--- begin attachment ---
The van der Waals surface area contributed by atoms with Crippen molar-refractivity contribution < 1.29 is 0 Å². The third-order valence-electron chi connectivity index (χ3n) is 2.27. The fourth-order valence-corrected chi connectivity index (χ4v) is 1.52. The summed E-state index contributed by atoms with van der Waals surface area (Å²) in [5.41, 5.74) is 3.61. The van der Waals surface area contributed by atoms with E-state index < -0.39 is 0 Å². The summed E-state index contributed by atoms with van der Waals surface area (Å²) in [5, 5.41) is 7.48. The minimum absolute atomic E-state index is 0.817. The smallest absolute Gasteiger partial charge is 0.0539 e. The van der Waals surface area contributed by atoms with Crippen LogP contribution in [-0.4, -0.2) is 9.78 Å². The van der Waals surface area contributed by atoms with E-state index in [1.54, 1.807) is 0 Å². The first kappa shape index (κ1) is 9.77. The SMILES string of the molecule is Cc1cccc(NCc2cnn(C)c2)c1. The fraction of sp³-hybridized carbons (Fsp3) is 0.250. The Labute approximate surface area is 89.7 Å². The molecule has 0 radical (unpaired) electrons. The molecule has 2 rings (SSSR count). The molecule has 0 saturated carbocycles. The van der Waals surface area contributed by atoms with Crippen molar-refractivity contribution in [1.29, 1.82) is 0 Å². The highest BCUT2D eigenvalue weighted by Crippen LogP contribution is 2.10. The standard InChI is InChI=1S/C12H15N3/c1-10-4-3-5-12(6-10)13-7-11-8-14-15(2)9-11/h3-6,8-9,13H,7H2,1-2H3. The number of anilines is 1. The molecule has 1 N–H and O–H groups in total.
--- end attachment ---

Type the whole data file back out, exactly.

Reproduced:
The van der Waals surface area contributed by atoms with Crippen molar-refractivity contribution < 1.29 is 0 Å². The third-order valence-electron chi connectivity index (χ3n) is 2.27. The fourth-order valence-corrected chi connectivity index (χ4v) is 1.52. The summed E-state index contributed by atoms with van der Waals surface area (Å²) in [5.41, 5.74) is 3.61. The van der Waals surface area contributed by atoms with E-state index < -0.39 is 0 Å². The summed E-state index contributed by atoms with van der Waals surface area (Å²) in [5, 5.41) is 7.48. The minimum absolute atomic E-state index is 0.817. The smallest absolute Gasteiger partial charge is 0.0539 e. The van der Waals surface area contributed by atoms with Crippen LogP contribution in [-0.4, -0.2) is 9.78 Å². The van der Waals surface area contributed by atoms with E-state index in [1.54, 1.807) is 0 Å². The first kappa shape index (κ1) is 9.77. The SMILES string of the molecule is Cc1cccc(NCc2cnn(C)c2)c1. The fraction of sp³-hybridized carbons (Fsp3) is 0.250. The Labute approximate surface area is 89.7 Å². The molecule has 0 radical (unpaired) electrons. The molecule has 2 rings (SSSR count). The molecule has 0 saturated carbocycles. The van der Waals surface area contributed by atoms with Crippen molar-refractivity contribution in [1.29, 1.82) is 0 Å². The highest BCUT2D eigenvalue weighted by Crippen LogP contribution is 2.10. The standard InChI is InChI=1S/C12H15N3/c1-10-4-3-5-12(6-10)13-7-11-8-14-15(2)9-11/h3-6,8-9,13H,7H2,1-2H3. The number of anilines is 1. The molecule has 1 N–H and O–H groups in total.